RMIT Partners with the Vietnam Film Institute

Over three nights in July RMIT University’s Media discipline and Screen and Sound Cultures research group partnered with the Vietnam Film Institute (VFI) to present a collection of diverse and notable cinema from Vietnam.

Screen and Sound Cultures Co-Director and Media Lecturer Patrick Kelly said he hoped this was just the beginning of RMIT’s relationship with the VFI.  "Screen and Sound Cultures was thrilled to host our new friends from the Vietnam Film Institute. These types of events are key because they demonstrate the importance of engaging with the globalised world of work, and hosting this program in collaboration with the VFI represents a tangible connection that also furthers RMIT's appreciation for Vietnamese history and culture.”

Attended by RMIT students and staff alongside the general public, opening night offered a screening of Far From Vietnam (1967) with introductions from Department of Foreign Affairs and Trade, RMIT and VFI representatives.

The series was a celebration of the practice of storytelling, culture, and mutual understanding reflecting RMIT’s deep ties with Vietnam.

Far From Vietnam, a 1967 French New Wave documentary exploring the politics surrounding the Vietnam War, is a moving example of cinema’s potential to educate.

“When I used to screen this for students in the 70’s, it was extraordinarily prescient, radical and important for many reasons. It had an enormous critical immediacy,” said RMIT Adjunct Professor, Dr John Hughes, who also spoke at the event.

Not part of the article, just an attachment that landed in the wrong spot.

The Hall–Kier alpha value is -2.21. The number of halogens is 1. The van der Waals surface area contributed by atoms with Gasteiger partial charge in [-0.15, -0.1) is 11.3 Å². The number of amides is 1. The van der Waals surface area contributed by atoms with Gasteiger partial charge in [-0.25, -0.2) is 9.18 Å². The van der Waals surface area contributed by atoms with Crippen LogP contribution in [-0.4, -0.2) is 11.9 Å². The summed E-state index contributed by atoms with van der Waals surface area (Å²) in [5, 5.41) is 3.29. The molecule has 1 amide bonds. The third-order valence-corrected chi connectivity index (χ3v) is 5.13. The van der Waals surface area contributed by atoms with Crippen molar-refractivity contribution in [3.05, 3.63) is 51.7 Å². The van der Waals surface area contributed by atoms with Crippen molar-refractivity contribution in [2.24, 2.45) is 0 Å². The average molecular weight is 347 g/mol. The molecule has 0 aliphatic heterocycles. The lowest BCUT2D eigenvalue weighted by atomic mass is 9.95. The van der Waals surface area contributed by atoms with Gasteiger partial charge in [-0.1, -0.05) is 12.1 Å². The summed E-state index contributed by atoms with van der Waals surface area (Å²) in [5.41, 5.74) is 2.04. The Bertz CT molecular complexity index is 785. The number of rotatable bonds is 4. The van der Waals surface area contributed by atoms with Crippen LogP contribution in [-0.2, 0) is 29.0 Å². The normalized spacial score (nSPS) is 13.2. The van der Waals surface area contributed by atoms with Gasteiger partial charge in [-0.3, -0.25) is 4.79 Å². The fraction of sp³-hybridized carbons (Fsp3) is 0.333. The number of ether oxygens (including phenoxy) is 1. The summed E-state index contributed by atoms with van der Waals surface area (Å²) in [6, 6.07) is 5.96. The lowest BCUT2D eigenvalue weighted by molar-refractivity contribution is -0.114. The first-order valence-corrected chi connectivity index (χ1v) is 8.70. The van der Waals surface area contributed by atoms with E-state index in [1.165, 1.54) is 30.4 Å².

RMIT Partners with the Vietnam Film Institute Hoang Thi Mai, Vu Nguyen Hun, John Donnelly, Le Hong Phong, Nguyen Thi Thuy Ha, John Hughes and Patrick Kelly at the special screening of Far From Vietnam.

RMIT’s Screen and Sound Cultures is a collaborative research group for scholars and creative practitioners working across a variety of media related fields.

The VFI was established in 1979 and aims to preserve cinematographic materials to teach the public about Vietnamese film culture and heritage. The institute’s collection currently includes more than 100,000 feature films and other videos, including 35mm, 16mm plastic film and VHS formats.

“We are very passionate about collecting and trying to preserve all these very important resources”, the Director of the Vietnam Film Institute, Mr. Hùng Vũ Nguyên, said.

As a global university with two campuses in Vietnam, RMIT has long fostered a strong and important relationship between Australia and Vietnam through education.

John Donnelly, Acting State Director in Victoria State Office, Department of Foreign Affairs and Trade also spoke at the event where he talked of Australia and Vietnam’s strong relationships and people to people linkages. Donnelly also noted RMIT Vietnam’s 6,000 students and more than 13,500 graduates, marking a “significant commitment by RMIT to engage within Vietnam over the years.”

In sharing these films with international institutes, such as RMIT, the VFI is also able to expand viewership of Vietnamese cinema globally.

“We hope that these screenings, will allow audiences to get to know about us as Vietnamese people, our culture and history,” Nguyên said.

Both RMIT and the VFI are looking forward to more opportunities to further their relationship and continue to share compelling cultural artefacts.


Story and photo: Marie-Elise McCallum, Bachelor of Communication (Media) Student

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